100% Bamboo: Why textile sellers need to care about product labeling and the FTC

Read about the four national retailers agree pay penalties totaling 126 million

“The companies have agreed to pay the following civil penalties to settle the FTC’s charges: Sears ($475,000), Amazon ($455,000), Macy’s ($250,000), and Leon Max ($80,000).  The penalties reflect how long the companies continued to sell mislabeled textiles after receiving an FTC warning letter in early 2010, as well as the amount of products sold.  Each company also will be required to ensure that the labels and ads for bamboo textiles they sell accurately indicate their fiber content.

“When attempting to appeal to environmentally conscious consumers, companies need to ensure they don’t cross the line into misleading labeling and advertising,” said Charles Harwood, Acting Director of the FTC’s Bureau of Consumer Protection.  “If a textile is made of rayon, sellers need to say that, even if bamboo was used somewhere along the line in the production process.”

What does this mean for your small textile business? The FTC (Federal Trade Commission) has a very helpful guide for labeling your textile products. However, this is a lengthy guidance document, and even if you learn how to properly label your product, how do you know that what your supplier is telling you is 100% cotton is actually 100% cotton? There are a few areas that you should pay attention to when working with textile products in the US (Canada’s rules are relatively similar, but with notable differences): what the permitted fiber names are; what the tolerances are from the labeled percentages; important exemptions; enforcement and penalties; and ongoing validation in your supply chain.

Even large companies can get into very hot water for mislabeling issues. The best approach to ensuring compliance for your textile program is have a program to evaluate your suppliers and ensure they have raw materials verification (and a needle policy, but that’s a different issue), test the prototypes, perform during production and finished goods inspections, and do regular validation testing.To ensure that your products are correctly labeled, you need to both prepare before the shipment and provide a label mockup to the supplier (or provide them with a labeling expectation guide) but also need to validate that those are truly the fibers present. For example, if your fabric is labeled 90% cotton, 10% bamboo, you not only have to change the labeling to read 90% cotton, 10% rayon from bamboo, but you also need to send the fabrics to a 3rd party testing lab to be validated and tested for flammability – products coming from Asia and the Caribbean sometimes are inaccurate as to their fiber content, because often rayon or polyester is cheaper than cotton and benefit the raw materials supplier to use a little extra of the cheaper thread, while products coming from Europe sometimes fail to meet mandatory flammability safety testing, as this testing is not required in Europe.

But what if you don’t have the funds to perform this best practice compliance evaluation program? At this point, you can choose whether to focus your attention on supplier based validation or on product based evaluation. If you qualify your suppliers and expect them to evaluate the goods appropriately, you may end up working with suppliers who charge a little more, but may balance out in terms of the bottom line with lower testing and inspections costs. However, some companies or employees are incentivized based on top-line profit. In that case, a focus on product evaluation and testing/inspections would be about as effective as a supplier evaluation only, but typically is counted as opex, and falls in costs below top line revenue (below COGS). Or, your customers may mandate certain testing be done, and that takes up your compliance budget so that supplier evaluation is not in scope.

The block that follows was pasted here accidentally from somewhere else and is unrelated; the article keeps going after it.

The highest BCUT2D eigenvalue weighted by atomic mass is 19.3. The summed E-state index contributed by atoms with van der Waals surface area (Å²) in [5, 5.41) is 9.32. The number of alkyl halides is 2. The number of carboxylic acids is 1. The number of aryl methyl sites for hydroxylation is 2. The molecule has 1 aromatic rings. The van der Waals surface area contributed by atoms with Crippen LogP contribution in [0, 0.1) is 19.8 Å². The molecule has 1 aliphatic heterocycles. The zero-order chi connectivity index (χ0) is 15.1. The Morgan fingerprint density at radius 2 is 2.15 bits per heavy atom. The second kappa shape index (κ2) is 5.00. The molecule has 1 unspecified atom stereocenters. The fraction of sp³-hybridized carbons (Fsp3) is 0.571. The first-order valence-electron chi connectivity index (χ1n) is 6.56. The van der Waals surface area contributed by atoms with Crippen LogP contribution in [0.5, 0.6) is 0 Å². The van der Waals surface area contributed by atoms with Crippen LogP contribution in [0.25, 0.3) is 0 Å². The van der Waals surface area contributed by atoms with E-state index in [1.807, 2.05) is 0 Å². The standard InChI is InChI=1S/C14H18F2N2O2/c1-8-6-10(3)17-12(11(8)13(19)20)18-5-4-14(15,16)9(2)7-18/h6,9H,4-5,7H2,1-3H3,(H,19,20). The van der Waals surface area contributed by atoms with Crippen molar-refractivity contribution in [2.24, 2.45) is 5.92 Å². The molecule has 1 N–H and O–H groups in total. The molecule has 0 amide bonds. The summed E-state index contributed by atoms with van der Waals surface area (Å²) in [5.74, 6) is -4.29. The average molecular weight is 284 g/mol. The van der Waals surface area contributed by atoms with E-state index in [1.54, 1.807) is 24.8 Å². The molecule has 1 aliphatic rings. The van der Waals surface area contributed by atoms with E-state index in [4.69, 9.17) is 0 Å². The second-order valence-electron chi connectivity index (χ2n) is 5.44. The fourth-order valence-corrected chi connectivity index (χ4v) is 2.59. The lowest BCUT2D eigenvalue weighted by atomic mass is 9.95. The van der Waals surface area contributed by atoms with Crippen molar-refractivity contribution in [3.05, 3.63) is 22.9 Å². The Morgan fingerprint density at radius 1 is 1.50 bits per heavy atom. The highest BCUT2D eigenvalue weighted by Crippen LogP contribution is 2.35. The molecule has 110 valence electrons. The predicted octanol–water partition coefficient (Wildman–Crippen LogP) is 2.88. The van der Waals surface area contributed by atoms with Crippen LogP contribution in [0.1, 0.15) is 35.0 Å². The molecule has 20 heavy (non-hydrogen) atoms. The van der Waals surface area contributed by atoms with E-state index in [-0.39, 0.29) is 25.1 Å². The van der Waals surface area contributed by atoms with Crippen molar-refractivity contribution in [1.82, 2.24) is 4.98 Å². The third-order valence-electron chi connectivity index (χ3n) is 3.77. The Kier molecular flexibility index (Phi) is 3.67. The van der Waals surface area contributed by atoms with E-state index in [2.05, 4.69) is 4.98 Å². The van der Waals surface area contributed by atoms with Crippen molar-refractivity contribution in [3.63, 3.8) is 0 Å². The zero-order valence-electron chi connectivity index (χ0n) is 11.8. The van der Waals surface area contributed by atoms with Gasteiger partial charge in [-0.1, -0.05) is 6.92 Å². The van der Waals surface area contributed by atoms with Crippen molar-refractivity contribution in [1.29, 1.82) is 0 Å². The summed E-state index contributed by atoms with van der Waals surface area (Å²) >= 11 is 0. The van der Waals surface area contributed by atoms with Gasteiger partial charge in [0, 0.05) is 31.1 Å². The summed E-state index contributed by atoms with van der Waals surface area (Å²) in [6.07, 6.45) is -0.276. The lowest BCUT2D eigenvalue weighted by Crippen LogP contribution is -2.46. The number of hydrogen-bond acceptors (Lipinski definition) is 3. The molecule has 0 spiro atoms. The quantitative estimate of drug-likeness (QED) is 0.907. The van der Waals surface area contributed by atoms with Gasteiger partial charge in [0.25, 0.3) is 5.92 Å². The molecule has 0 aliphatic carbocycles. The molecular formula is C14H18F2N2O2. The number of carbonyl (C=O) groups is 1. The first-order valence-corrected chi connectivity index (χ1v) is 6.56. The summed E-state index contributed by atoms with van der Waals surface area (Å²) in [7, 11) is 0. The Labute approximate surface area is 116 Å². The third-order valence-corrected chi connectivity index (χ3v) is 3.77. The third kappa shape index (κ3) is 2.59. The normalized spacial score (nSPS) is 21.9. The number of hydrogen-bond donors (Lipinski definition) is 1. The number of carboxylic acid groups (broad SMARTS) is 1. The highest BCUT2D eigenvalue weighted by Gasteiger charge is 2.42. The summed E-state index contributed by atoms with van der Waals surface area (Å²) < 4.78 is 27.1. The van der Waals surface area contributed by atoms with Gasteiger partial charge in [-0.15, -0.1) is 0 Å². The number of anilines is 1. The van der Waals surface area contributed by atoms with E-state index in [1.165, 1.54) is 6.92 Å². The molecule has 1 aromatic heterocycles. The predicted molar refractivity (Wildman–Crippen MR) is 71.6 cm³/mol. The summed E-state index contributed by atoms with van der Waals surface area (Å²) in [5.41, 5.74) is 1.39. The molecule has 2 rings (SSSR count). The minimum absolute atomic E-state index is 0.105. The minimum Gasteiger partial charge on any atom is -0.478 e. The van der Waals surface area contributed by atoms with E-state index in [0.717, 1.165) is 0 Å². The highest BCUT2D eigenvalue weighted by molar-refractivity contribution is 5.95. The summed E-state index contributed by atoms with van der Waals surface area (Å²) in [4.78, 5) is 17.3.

Ultimately, the approach you take to mitigate risk is all about the risk your company is willing to take, and how you choose to spend your funds. I can help you determine what your risk strategy should be based on your company’s values, branding, and target market, and then recommend, implement, and maintain an appropriate compliance strategy based on your budget.

While this post is most focused on the FTC, considerations for complying with the CPSC should also feed into your compliance approach for textiles. For example, at a bare minimum, flammability testing and fiber content testing must be evaluated, because all manufacturers, private labelers, and importers must issue a certificate of conformity (per CPSIA, the Consumer Product Safety Improvement Act enforced by the CPSC) for wearing apparel in the US.

About the Author
I got my first job at Amazon because of my German language skills from my Master’s in History. Take that, people who said I’d never get a good job with my liberal arts degree! I soon learned that I’m not good at taking orders and started my MBA coursework at Seattle University.

I worked at Amazon for 8 years, as a liaison for law enforcement in Fraud/Transaction Risk, a quality and compliance manager in Product Compliance for Amazon Brands and imports globally, and lastly, managing hardware for Website Availability. I love the flexibility that working for clients on Amazon rather than for Amazon affords me.

In my not significant free time, I do fiber crafts such as spinning, crocheting, and embroidery, and I have been in a community band since 2009, playing French Horn, Trombone, or Euphonium depending on the band’s needs that season.

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